The importance of ventilation

As a plumbing and heating professional, it is important to understand the requirements of ventilation and the need to comply with Part F of the Building Regulations. However, ventilation doesn’t just stop at Part F, it falls in to many other approved documents:

Part B – Fire Safety
Part C – Site preparation and resistance to contamination and moisture
Part E – Resistance to the passage of sound
Part L – Conservation of fuel and power
Part J – Combustion appliances and fuel storage systems
Part P – Electrical safety

All are freely available via on the web at www.planningportal.co.uk.


Who is responsible for ventilation?

It’s important to note that as the installer/designer of a plumbing or heating system, you have the responsibility to ensure that the work complies with all Building Regulations. The person responsible will be the main contractor; for example, a building contractor may have specified a new extension which includes a new bathroom installation involving multiple trades such as a plumber, an electrician, a plasterer or a tiler; however, which trades person is responsible for the ventilation?

“It is important to remember that if you are the person e.g. designer, builder, installer carrying out building work to which any requirement of building regulations applies, you have a responsibility to ensure that the work complies with any such requirement. The building owner may also have a responsibility for ensuring compliance with building regulations requirements and could be served with an enforcement notice in cases of non-compliance.”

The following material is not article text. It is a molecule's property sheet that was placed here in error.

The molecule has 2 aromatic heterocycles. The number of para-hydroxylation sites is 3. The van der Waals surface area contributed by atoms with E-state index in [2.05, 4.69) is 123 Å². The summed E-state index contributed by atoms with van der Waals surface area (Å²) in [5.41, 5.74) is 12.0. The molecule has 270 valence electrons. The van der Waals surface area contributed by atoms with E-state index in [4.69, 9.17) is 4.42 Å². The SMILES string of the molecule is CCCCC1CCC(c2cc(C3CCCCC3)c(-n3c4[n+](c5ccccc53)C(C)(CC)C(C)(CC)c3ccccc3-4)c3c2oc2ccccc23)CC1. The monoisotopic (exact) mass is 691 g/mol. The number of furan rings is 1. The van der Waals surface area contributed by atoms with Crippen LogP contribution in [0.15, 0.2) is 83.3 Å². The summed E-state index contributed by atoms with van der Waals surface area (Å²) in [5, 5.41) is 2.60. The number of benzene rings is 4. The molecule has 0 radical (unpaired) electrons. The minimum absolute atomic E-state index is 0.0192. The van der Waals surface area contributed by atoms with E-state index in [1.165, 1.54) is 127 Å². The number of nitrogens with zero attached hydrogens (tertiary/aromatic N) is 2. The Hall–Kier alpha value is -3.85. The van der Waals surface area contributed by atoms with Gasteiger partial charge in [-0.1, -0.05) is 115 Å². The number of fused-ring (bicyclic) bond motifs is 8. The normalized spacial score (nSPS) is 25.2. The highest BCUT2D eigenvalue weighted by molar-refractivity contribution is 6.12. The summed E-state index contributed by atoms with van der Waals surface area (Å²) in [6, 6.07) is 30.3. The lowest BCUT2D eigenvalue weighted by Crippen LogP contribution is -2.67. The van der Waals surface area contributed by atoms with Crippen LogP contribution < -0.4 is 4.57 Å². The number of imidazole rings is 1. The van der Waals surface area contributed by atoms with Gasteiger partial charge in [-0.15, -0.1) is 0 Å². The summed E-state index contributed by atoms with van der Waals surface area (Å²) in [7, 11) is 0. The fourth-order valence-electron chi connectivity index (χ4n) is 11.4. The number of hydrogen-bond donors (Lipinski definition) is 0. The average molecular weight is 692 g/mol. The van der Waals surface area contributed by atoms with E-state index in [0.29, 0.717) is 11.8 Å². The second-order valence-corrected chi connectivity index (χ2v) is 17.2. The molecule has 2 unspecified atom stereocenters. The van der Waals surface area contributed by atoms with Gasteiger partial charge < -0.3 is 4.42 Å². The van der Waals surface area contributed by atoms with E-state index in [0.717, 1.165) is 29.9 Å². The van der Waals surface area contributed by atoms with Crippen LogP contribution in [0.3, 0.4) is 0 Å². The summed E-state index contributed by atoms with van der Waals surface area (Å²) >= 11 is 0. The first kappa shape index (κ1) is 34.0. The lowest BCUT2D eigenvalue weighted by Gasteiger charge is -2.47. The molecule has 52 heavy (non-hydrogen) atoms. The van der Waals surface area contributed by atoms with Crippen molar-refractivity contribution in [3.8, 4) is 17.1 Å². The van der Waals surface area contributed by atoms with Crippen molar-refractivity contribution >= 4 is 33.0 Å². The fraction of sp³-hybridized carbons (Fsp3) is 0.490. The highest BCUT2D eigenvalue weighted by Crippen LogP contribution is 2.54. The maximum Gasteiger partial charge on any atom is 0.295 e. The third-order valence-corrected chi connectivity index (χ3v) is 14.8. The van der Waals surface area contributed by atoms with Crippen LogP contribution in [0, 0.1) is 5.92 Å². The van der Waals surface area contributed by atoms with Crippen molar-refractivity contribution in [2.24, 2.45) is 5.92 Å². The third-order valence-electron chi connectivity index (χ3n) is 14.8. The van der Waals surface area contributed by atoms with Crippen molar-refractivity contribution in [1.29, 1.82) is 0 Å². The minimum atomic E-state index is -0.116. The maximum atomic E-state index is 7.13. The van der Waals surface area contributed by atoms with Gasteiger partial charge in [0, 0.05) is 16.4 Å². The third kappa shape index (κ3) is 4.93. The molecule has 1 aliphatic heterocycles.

(Source: Approved document F – means of ventilation 1.10)


Ventilation: The good, the bad and the ugly?

The purpose of ventilation is to limit the accumulation of moisture which could lead to mould growth and pollutants originating within a building becoming a hazard to health. However, there is a disconnect between the minimum required ventilation for health purposes and the effect on the heating system plant size due to excessive heat loss. The challenge is creating an efficient home with healthy climate conditions.


How does ventilation affect the plumbing and heating professional?

The equipment we install impacts upon the buildings provision for ventilation. These factors need to be considered:

Airborne pollutants and odours, e.g. in bathrooms and kitchens

Control of humidity – bathrooms, kitchens, utility rooms

Provision of air for fuel burning – open-flued appliances, ranges

Accurate calculation of ventilation heat loss.


How to select the correct bathroom fan

Firstly, you need to measure the total volume of air in the bathroom in m3.

Example (see figure 1):

A bathroom with a total floor area of 3 m (L) by 3 m (W), that is 2.4m high (H), gives a total air volume of 21.6 m3 in the room.

Part F of the building regulations stipulates for intermittent extract ventilation (figure 2), that a minimum requirement of 54 m3/hr (15 litres a second) is required. The amount of air to be extracted using the above example is:

21.6 m3 (the volume of the bathroom) x 6 air changes an hour

= 129.6 m3/hr or 36 l/sec

This is above the minimum recommended extraction rate of 54m3/hr (15 l/s) stated in part F of the building regulations. Most bathroom fan manufacturers publish the fan performance in m3 per hr or litres per second (l/s).

Important note — building regulations state that “in a room with no openable window, an intermittent extract fan should be used with a run-on facility set to a minimum of 15 minutes”.

The table above is guidance from Part F for new-build and existing extract ventilation rates.

This article first appeared in the Jul/Aug 2019 issue of P&H Engineering, the magazine for members of the CIPHE. Find out how to join here.

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